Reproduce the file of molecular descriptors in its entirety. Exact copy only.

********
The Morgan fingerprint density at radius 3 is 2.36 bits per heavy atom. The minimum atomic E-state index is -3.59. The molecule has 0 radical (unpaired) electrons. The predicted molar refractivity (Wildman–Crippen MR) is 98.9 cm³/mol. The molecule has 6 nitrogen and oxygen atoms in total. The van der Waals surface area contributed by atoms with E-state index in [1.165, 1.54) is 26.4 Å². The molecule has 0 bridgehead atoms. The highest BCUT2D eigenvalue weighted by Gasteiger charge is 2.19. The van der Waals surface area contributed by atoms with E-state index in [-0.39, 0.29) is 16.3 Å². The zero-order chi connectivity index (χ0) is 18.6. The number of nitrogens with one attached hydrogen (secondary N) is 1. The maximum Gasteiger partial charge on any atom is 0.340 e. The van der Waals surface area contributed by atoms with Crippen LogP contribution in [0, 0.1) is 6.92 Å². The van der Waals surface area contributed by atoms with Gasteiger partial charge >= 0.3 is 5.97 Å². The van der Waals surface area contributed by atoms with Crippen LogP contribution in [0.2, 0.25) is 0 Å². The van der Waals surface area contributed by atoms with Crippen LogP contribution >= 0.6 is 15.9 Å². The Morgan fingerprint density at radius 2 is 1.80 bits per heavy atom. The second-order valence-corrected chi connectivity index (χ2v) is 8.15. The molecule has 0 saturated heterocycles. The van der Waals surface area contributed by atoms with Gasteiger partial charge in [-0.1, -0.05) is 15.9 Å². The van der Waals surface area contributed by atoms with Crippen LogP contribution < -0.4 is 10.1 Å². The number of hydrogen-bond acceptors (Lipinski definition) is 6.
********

The Morgan fingerprint density at radius 3 is 2.36 bits per heavy atom. The minimum atomic E-state index is -3.59. The molecule has 0 radical (unpaired) electrons. The predicted molar refractivity (Wildman–Crippen MR) is 98.9 cm³/mol. The molecule has 6 nitrogen and oxygen atoms in total. The van der Waals surface area contributed by atoms with E-state index in [1.165, 1.54) is 26.4 Å². The molecule has 0 bridgehead atoms. The highest BCUT2D eigenvalue weighted by Gasteiger charge is 2.19. The van der Waals surface area contributed by atoms with E-state index in [-0.39, 0.29) is 16.3 Å². The zero-order chi connectivity index (χ0) is 18.6. The number of nitrogens with one attached hydrogen (secondary N) is 1. The maximum Gasteiger partial charge on any atom is 0.340 e. The van der Waals surface area contributed by atoms with Crippen LogP contribution in [0, 0.1) is 6.92 Å². The van der Waals surface area contributed by atoms with Gasteiger partial charge >= 0.3 is 5.97 Å². The van der Waals surface area contributed by atoms with Crippen LogP contribution in [0.2, 0.25) is 0 Å². The van der Waals surface area contributed by atoms with Crippen LogP contribution >= 0.6 is 15.9 Å². The Morgan fingerprint density at radius 2 is 1.80 bits per heavy atom. The second-order valence-corrected chi connectivity index (χ2v) is 8.15. The molecule has 0 saturated heterocycles. The van der Waals surface area contributed by atoms with Gasteiger partial charge in [-0.1, -0.05) is 15.9 Å². The van der Waals surface area contributed by atoms with Crippen LogP contribution < -0.4 is 10.1 Å². The number of hydrogen-bond acceptors (Lipinski definition) is 6.